Words Without Pictures (1990) edited by Stephen Niles.
What’s this then? A book book? A book book book?
It’s co-published with Arcane Books, which is Steve Niles.
*phew* Comics! Matt Feazell does the introduction appropriately enough with a wordless single page strip.
But then we’re on to the main portion.
This is basically a short story collection from some well-known and some not so well known people who usually do comic books. It’s a 170 page book, and the first seventy pages are written by Alan Moore, so it’s not hard to guess at the impetus for the book.
I think this is the only thing Eclipse published in this format, so that’s kinda interesting.
I mean, if you’re interested in that kind of thing. If not, not? I guess?
I haven’t read any of Moore’s prose works before, but it’s pretty much like you’d imagine. Lots and lots of adjectives and adverbs and phrases like “spectrally perfumed corridors”. That makes sense, I’m sure.
Or you could write “She lit the lamp.” That’s another way to write that.
John Bolton contributes caricatures of the authors, so here’s Neil Gaiman with huge sunglasses.
It’s a relief reading straightforward prose after the over-cooked Moore mess. It starts off amusingly enough (above some scallywag is explaining what the collective noun is for somebody who works in a bank), but then things turn horrific. It’s a slow burner of a story, and it’s quite successful.
So I guess this is a horror anthology and not an anthology of general literature, which I had assumed?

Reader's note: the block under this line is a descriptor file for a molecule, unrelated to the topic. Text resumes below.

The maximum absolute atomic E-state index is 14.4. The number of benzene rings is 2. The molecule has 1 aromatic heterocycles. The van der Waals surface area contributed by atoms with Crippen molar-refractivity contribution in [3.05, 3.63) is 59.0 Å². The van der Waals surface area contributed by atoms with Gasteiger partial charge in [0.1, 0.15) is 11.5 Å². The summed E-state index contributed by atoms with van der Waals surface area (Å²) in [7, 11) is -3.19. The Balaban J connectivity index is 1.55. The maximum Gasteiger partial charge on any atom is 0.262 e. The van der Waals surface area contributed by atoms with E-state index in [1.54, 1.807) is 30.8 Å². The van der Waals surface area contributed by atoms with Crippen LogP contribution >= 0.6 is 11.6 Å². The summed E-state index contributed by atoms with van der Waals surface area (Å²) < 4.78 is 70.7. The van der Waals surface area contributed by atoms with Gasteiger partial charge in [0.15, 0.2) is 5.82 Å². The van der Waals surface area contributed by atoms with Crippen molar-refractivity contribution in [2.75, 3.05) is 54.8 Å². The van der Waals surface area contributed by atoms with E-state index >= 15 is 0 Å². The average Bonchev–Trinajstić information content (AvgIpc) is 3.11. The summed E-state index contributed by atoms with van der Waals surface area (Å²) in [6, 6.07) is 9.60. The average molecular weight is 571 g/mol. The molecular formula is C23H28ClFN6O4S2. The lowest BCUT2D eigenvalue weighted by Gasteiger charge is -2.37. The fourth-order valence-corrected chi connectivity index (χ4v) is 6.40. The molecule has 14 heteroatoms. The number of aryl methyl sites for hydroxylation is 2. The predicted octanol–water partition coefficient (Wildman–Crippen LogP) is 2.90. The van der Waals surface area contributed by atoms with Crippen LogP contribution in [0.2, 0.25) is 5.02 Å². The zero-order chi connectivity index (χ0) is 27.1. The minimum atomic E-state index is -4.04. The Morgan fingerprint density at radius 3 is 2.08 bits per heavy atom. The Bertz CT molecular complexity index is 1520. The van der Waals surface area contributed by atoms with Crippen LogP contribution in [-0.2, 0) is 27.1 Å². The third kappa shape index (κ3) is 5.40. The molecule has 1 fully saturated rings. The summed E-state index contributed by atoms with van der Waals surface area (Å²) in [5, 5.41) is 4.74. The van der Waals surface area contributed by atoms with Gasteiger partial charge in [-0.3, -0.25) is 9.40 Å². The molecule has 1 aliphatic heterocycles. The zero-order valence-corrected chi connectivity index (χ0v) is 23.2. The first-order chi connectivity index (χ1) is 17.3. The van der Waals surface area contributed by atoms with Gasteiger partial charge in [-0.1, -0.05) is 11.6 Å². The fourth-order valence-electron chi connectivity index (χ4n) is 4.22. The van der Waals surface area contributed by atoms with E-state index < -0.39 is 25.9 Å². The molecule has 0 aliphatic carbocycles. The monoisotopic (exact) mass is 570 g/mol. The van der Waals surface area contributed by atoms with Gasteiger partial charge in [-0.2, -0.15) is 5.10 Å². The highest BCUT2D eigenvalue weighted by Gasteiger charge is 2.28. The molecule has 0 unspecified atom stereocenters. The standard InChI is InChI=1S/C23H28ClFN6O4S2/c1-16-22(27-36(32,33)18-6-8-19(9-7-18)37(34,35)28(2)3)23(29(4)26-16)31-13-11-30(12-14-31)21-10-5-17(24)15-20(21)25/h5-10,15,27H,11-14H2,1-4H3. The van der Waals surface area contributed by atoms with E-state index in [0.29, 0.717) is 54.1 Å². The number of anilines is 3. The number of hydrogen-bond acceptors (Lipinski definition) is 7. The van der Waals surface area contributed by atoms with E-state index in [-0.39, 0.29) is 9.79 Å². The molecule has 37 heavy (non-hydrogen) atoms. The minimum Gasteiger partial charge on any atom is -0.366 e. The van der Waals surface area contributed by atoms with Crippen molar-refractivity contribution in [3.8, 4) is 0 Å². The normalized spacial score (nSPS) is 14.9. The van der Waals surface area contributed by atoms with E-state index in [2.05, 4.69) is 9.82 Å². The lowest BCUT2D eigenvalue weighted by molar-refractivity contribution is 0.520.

Gaiman does an afterword to his story, and is the only one who does.
Jon J Muth writes four poems.
Some of Bolton’s portraits are weirder than others. I guess these are meant to be funny, but since I don’t know how she looks in real life, it’s kinda obscure. But it’s nice. It’s more Sienkiewiczian than Boltonish.
Mark Evanier’s story stands out… but not in a good way. It reeks of professionalism. It uses one (1) metaphor, and sticks to it like a nail on Pinhead. I wonder if this was a pitch for a quirky TV special or something. The characters are TV deep.
Let’s see if I can find any reviews for this book…
Here’s one from Goodreads:
What an odd, compelling book! The stories are magnificent, there isn’t a bad story among them. The stories have themes around sadness, grief, fear, change, love, and sex. I really enjoyed this book! Interesting that the first story, by Alan Moore, was the only one that didn’t fully keep my interest, and I had the same experience with The Watchmen.
And here’s one from Amazon:
The best and longest story, and one that is worth the price of admission all on its own, is by Alan Moore. It is a vey strange and exotic story about a young woman in the orient undergoing a process that will put her more deeply in touch with her unconscious mind in order to turn her into a sort of Shaman. This story should appeal to fans of Moore’s Promethea.
Can’t find any substantial reviews, though.